IMG_7191Teaching kindergarten has allowed me the opportunity to experience childhood all over again through my students: I squealed with amazement at the sight of a blade of grass poking through the snow in spring; I felt the disappointment of realizing that there was no mermaid exhibit at the aquarium; I experienced the sting of betrayal when your best friend chooses somebody else to be their partner; and I went on magical adventures with my students every day during story time.

I’m not going to fill this post with developmental and psychological research about why reading with young children – right from the day they are born – is so important (by the way: it’s really, really important!). Instead, I’m going to encourage you to enjoy your children, and experience childhood once again, by reading storybooks together. And of course, I’m going to help you get started by sharing some of the must-have books that fill Olivia’s book bag.

I have decided to avoid the most obvious book choices, and give you a selection of more unique teacher-tested, mother-approved picture books. Remember, my book bag is reserved for books that I think are particularly special, so if a book has made it into Olivia’s book bag you know it must be wonderful! Please feel free to add some of your favourite books in the comment section below, and let me know if you would like regular updates on what I am adding to Olivia’s book bag!

Rosie“Rosie Revere, Engineer,” by Andrea Beaty. Rosie is a dreamer, a problem solver, an inventor, and she learns the importance of perseverance in this book. The soft watercolour illustrations gently bring each page to life, and the rhymes help little readers develop their literacy skills. I adore that the main character’s name, Rosie, is a throwback to Rosie the Riveter and her empowering slogan, “We can do it!”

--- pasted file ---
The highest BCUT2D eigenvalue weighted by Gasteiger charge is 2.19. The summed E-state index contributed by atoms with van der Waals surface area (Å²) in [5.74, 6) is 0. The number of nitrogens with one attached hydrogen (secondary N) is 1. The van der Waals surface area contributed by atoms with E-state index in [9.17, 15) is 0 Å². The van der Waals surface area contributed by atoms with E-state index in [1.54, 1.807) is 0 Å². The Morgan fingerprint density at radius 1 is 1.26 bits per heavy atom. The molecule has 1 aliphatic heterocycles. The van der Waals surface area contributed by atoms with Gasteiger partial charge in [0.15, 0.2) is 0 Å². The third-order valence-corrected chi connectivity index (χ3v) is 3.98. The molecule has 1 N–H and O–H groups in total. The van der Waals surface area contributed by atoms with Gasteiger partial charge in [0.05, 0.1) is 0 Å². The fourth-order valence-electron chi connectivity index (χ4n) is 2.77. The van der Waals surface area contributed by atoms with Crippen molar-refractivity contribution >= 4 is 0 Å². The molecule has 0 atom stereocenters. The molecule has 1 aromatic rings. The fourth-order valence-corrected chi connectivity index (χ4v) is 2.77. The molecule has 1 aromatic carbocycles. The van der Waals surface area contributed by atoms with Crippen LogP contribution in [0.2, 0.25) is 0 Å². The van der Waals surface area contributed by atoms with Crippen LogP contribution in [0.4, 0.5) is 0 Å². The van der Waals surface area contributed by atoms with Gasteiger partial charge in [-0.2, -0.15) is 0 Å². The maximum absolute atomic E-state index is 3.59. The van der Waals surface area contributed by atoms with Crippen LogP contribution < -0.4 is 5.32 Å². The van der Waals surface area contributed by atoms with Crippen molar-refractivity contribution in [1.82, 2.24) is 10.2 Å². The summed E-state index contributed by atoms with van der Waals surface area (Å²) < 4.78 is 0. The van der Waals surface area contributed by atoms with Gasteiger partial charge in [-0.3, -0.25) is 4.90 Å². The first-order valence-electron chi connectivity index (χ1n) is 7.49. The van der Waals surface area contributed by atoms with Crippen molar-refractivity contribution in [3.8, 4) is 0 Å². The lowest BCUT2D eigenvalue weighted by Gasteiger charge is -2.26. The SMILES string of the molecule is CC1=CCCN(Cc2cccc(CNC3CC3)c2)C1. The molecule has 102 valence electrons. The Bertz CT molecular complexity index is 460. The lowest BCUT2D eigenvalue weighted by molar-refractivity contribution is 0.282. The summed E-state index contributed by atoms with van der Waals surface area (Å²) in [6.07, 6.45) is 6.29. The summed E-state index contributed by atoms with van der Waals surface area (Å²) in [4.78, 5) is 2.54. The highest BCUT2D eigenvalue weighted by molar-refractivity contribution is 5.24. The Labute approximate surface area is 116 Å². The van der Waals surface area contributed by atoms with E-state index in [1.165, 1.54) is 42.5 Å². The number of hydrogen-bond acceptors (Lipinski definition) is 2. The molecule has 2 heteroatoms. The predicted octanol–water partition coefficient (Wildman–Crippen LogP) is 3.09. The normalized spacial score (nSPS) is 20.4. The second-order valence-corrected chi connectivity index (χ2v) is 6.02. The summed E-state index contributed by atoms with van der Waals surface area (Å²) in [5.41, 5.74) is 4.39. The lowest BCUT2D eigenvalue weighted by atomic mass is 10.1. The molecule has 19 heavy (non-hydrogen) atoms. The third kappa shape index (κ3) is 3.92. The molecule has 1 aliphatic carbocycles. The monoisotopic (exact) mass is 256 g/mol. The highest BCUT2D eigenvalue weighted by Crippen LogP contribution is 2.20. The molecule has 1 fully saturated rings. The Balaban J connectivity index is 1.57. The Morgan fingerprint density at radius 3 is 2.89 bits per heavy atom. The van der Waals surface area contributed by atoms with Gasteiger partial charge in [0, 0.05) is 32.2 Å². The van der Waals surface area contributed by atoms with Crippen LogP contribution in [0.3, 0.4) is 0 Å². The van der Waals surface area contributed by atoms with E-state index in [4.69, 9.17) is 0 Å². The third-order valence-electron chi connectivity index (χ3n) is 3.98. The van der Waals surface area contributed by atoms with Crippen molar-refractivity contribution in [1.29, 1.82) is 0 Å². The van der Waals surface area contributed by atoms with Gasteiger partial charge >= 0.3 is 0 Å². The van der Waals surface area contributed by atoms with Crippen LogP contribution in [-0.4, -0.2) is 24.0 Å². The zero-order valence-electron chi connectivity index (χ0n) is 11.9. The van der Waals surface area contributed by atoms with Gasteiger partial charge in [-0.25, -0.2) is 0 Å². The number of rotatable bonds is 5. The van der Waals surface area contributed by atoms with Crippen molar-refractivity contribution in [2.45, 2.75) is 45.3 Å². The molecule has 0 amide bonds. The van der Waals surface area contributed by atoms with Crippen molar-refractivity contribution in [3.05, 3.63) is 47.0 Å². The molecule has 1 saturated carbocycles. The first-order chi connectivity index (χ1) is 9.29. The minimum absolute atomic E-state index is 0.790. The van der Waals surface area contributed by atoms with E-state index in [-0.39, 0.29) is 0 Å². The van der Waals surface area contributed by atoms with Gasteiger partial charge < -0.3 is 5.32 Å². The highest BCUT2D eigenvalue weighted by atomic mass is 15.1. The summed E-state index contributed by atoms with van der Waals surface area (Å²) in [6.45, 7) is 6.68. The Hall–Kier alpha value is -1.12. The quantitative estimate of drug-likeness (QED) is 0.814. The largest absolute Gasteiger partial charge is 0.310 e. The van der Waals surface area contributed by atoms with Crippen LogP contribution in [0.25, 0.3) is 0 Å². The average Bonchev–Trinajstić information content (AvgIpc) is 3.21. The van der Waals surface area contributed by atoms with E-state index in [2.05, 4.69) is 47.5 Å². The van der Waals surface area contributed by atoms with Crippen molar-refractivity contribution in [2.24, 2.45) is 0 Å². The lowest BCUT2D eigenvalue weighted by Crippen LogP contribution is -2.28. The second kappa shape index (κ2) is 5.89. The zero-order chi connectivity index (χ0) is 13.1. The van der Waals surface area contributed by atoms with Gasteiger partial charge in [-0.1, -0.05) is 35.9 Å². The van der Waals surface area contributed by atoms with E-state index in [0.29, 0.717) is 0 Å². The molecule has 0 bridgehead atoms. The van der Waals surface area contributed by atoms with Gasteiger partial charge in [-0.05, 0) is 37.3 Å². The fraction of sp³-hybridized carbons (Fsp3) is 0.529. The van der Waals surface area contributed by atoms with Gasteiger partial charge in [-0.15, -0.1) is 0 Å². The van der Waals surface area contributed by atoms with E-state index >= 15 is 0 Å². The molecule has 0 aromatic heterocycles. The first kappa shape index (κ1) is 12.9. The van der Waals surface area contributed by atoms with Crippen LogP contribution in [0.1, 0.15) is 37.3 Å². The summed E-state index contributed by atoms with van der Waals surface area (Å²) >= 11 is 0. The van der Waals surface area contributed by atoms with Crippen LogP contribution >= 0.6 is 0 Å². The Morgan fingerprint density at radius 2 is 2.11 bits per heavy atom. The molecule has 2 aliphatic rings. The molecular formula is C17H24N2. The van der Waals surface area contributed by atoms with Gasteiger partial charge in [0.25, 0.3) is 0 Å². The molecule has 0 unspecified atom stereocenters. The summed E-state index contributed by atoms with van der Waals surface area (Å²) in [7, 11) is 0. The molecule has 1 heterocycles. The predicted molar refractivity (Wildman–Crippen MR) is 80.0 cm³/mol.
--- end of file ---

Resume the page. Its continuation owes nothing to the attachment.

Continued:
Waiting“Waiting,” by Kevin Henkes. Adult life is full of waiting, and for a young child, waiting can be a challenging part of growing up. In this book, five toys sit on a windowsill, each of them waiting for something. As the story of friendship, emotions, and surprise unfolds, children can connect with the sentient toys, and parents are provided with the opportunity to discuss big topics with their little ones.

Doug“Doug Unplugged,” by Dan Yaccarino. Doug, a young robot, gets plugged in every day to download knowledge and information. One day he unplugs himself and ventures out to experience the world firsthand. In our technology-driven society, I love that this book helps remind young children (and their parents) that exciting adventures are waiting right outside of their front door – they just need to unplug!

Stuck“Stuck,” by Oliver Jeffers. A selfish choice from me considering I love just about everything from Oliver Jeffers, but I think “Stuck” deserves particular mention. It is sure to have both children and adults in stitches from laughter as they read about Floyd throwing just about everything he can think of up into a tree, all in the attempt to rescue his kite. I also love the underlying lesson: perhaps throwing more things at a problem isn’t the most successful course of action, because eventually it all comes crashing down…